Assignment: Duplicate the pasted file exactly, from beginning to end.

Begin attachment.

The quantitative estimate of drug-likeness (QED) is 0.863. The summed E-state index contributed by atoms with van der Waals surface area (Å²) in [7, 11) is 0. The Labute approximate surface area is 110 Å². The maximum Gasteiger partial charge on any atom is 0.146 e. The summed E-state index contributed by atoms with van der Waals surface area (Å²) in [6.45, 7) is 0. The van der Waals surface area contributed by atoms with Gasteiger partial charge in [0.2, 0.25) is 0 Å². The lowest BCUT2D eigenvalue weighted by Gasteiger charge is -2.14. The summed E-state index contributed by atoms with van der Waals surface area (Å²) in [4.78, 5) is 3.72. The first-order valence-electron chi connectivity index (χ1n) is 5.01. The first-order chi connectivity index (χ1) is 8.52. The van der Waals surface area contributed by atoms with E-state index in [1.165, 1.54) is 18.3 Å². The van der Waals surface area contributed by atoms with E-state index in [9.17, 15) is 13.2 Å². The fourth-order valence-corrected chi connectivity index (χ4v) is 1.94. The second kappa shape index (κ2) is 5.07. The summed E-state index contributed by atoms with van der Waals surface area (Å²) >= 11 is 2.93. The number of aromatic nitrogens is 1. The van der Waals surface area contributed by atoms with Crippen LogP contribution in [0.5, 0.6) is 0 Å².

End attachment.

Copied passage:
The quantitative estimate of drug-likeness (QED) is 0.863. The summed E-state index contributed by atoms with van der Waals surface area (Å²) in [7, 11) is 0. The Labute approximate surface area is 110 Å². The maximum Gasteiger partial charge on any atom is 0.146 e. The summed E-state index contributed by atoms with van der Waals surface area (Å²) in [6.45, 7) is 0. The van der Waals surface area contributed by atoms with Gasteiger partial charge in [0.2, 0.25) is 0 Å². The lowest BCUT2D eigenvalue weighted by Gasteiger charge is -2.14. The summed E-state index contributed by atoms with van der Waals surface area (Å²) in [4.78, 5) is 3.72. The first-order valence-electron chi connectivity index (χ1n) is 5.01. The first-order chi connectivity index (χ1) is 8.52. The van der Waals surface area contributed by atoms with E-state index in [1.165, 1.54) is 18.3 Å². The van der Waals surface area contributed by atoms with E-state index in [9.17, 15) is 13.2 Å². The fourth-order valence-corrected chi connectivity index (χ4v) is 1.94. The second kappa shape index (κ2) is 5.07. The summed E-state index contributed by atoms with van der Waals surface area (Å²) >= 11 is 2.93. The number of aromatic nitrogens is 1. The van der Waals surface area contributed by atoms with Crippen LogP contribution in [0.5, 0.6) is 0 Å².